Does SBMA see any risks during the ongoing trade disputes between the US and its trading partners?

There are two risks that SBMA is seeing regarding the trade disputes: with the US putting sanctions on Turkey, whose economy has been struggling this year, there’s now further pressure on Turkey to deal with a slowing economy and sanctions. This has had an impact on Turkish currency, as you’ve probably seen with the lira. Turkey is a major gold hub for the Middle East, as a location for buyers and sellers in the region. It also functions as a gateway that connects Europe and the Middle East. If the lira continues to lose value, people will lose trust in the currency and then start putting their money into safe havens like gold. This will have inflationary impacts and will impact the connection that Turkey has to the Middle East and the rest of the Islamic world.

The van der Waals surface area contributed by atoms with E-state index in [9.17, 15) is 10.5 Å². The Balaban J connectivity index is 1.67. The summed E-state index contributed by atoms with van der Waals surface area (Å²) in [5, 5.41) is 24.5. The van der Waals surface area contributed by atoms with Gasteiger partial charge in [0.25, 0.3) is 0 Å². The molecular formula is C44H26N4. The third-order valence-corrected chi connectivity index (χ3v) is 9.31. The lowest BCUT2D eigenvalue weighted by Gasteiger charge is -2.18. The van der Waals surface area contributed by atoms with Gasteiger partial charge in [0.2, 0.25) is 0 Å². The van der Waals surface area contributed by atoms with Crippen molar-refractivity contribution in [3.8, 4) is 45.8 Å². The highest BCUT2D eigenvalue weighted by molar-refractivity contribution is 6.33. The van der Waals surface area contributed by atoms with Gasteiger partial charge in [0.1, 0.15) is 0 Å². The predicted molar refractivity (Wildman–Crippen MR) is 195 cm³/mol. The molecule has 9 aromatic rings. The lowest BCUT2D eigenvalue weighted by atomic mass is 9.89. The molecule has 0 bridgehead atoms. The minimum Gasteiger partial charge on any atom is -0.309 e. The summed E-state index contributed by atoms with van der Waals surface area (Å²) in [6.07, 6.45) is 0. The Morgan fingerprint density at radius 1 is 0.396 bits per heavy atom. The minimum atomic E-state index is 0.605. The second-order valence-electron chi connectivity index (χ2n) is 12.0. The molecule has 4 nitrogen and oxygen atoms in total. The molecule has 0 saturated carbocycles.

The other major concern is the US and China trade conflict. Inflationary pressures are already being caused by the increasing restrictions on trade between both countries. The US dollar is currently keeping its value, but eventually, these trade wars will drive up global inflation. In these countries, people will lose confidence in their currencies and the demand to store wealth in gold will increase. This will be especially acute in China since the yuan is already depreciating, which will make it difficult for people in China to invest abroad. As a result, they will likely be encouraged to invest in gold to protect their wealth.

This interview was previously published in The Assay (www.theassay.com)